It was nearly midnight and my new friends and I were playing the old middle school of “Never Have I Ever.” The game is simple: everyone holds up five fingers and you go around in a circle, saying something that starts with “Never have I ever …” If others in the group have done that thing, they must lower a finger. The game keeps going until someone does not have any fingers left standing.
My friends were a couple of drinks in, and I was quietly sipping a can of Coke, laughing along and chatting as only possible in the first few weeks of a new university. We were, as one friend commented, playing this game as a good way to get to know each other. I was game, but I was also a little frightened of being vulnerable in front of people I’d known for maybe a week.
In the time-accelerated feeling that happens when you’re living in close proximity to new people and making new friends, I felt like I already knew so much about the people in this room. We’d already developed inside jokes; we were already behaving like we’d known each other for years. But I also know that there are always things friends don’t find out for years, and I was afraid of keeping myself secret from these people. I was nervous to come out.
The coming out process is never easy. On Saturday of the Gay Christian Network conference this last year, I was shaking when I picked up the phone to call my dad and tell him that I’m bisexual. Writing the initial post in 2013 to come out here on this blog was a weeks-long process of fear and anxiety, followed up by an immediate desire to take it all back and to disappear back into the comfortable space of the closet. I’ve been lucky so far – the only negative responses have been from people who have no hold or impact on my life. My dad responded by telling me that he loves me. My brother and sister in law told me that it doesn’t change anything. My friends have encouraged and clapped along as I explored this side of myself, later in life than most.
But being amongst a new group of people always brings up those old anxieties. I’ll casually mention LGBTQ things around campus, and gauge reactions to decide how to proceed further. It’s a complicated, complex system of watching non-verbal cues and slowly, carefully approaching the subject.
On that quiet, laughter-filled evening in the dorm, I knew my friendship with this group had progressed to the point where keeping my bisexuality quiet was more detrimental than it was helpful. But I was still scared.
“Never have I ever … kissed a girl.” There it was – the best opportunity I was going to have. The question was aimed at getting the cisgender heterosexual man to lose the game, but I had to say something lest wrong assumptions perpetuate.
“I’ve dated women, but I’ve not kissed one yet. I mean; I’m bisexual.”
And there it was, out in the open. I looked around to see if there was any kind of responses. Every one of them, to the person, simply shrugged and said, “Okay.”
It was perhaps not the most graceful of coming outs, but I felt a burden release. I smiled, relaxed, and waved my fingers at our male friend, whom we jokingly call Toddler. “So has the Toddler lost yet?”
And that was it. We returned to laughing, giggling, and drinking. My coming out process was over – at least for these few moments.
I’ve navigated the coming out process for a couple of years now, but it never really gets easier. There’s always that moment of fear, that intake of breath, that immediate recalculation of assumptions. There is nothing else like it.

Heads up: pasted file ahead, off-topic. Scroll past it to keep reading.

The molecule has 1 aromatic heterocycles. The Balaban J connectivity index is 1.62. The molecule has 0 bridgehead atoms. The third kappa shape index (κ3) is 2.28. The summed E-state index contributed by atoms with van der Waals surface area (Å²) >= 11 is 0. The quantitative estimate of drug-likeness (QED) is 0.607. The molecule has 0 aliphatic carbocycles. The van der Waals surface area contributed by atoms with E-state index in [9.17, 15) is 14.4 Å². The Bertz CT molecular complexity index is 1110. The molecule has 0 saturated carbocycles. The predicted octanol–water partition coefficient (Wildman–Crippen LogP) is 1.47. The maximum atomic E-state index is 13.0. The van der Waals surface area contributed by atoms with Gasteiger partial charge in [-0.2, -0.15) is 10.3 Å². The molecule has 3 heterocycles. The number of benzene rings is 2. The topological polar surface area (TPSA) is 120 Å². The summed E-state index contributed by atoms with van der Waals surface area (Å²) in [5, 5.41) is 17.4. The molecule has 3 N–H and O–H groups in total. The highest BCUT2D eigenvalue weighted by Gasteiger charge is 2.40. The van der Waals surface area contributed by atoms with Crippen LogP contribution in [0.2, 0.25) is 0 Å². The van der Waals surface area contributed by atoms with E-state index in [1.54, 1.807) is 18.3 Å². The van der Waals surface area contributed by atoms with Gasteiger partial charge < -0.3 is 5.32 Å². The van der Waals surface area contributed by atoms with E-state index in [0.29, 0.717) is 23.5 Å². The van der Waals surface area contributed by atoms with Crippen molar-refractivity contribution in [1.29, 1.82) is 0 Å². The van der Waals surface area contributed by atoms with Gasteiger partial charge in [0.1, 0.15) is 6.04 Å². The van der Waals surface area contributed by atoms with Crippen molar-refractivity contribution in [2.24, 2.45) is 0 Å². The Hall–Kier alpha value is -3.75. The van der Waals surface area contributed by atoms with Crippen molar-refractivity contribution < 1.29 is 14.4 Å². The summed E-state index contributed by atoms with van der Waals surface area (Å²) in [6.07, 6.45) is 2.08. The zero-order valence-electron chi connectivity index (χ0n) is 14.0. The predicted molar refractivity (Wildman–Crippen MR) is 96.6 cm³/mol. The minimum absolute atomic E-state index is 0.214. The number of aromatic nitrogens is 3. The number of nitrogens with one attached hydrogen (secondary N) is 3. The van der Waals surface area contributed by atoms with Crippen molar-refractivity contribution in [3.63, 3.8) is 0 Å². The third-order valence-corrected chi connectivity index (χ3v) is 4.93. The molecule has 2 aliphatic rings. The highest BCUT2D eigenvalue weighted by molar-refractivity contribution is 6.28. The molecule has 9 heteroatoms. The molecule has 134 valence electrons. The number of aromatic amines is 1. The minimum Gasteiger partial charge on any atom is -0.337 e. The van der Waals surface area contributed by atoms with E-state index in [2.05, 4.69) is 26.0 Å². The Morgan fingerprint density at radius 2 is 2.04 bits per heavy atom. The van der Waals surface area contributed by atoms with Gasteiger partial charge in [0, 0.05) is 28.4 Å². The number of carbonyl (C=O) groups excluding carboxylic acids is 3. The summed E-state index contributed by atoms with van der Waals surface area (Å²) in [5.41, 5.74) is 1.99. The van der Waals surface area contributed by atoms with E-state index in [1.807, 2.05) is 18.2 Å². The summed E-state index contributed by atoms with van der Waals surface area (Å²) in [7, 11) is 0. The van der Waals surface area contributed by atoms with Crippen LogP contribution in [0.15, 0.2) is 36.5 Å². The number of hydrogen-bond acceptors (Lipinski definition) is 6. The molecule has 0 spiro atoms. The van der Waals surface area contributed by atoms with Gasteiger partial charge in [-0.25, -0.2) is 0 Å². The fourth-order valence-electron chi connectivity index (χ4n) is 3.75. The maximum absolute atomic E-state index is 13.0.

And I ramble through that story to get to this point: that the coming out process is uniquely and completely the domain of the queer. It does not exist as a straight or cis person’s convenient analogy, but as an event, a process solely within itself.
A writer at Buzzfeed this past week co-opted and undermined the coming out process by likening it to her process of existing as Christian while dating in liberal urban centers. As a bisexual woman who is fairly accomplished in doing both of these process – talking about my faith and coming out as queer – I can assert, quite easily, that the two are nothing alike.
Perhaps it is the fact that I’m here to study theology. Perhaps it is the fact that I’m good at articulating my beliefs beyond “sunbeams of positivity.” Perhaps it is the fact that I am an experienced theologian with over a decade’s worth of work in theological, literature, and women’s studies. Perhaps all of these things make the process of telling people that I’m a person of faith easier.
But I am currently in a city that houses some of the loudest atheist minds in the world. I am friends with a man who has Christopher Hitchens and Richard Dawkins on his bookshelf. I am in a program surrounded by atheists, making friends with people who do not share my belief. When I explain that I am interested in theological study and the intersection between theology, women, and political constructions of gender, I’m usually asked if I’m religious.
It’s awkward. I do have to explain that I’m not One of Those Christians. I’ve had conversations explaining what I believe and why I believe it. I’ve had long, tiresome conversations with atheists who think all religious belief is illegitimate and ill advised. I currently live in a world where unbelief is assumed, where I am in the minority amongst a minority.
I come out, over and over, as a bisexual woman. And I tell people I’m a person of faith. There is no closet for my faith. There is no comparison to be had. They are simply not the same, and to say they are is to undermine the deep sense of fear, loneliness, and, yes, the good feelings of acceptance, that accompany the coming out process as a queer person.
Today is Coming Out day. It is a day to celebrate the process of coming out as lesbian, gay, bisexual, transgender, agender, bigender, asexual, or any other identity under the umbrella of queer. It is a day for us. Let it be that.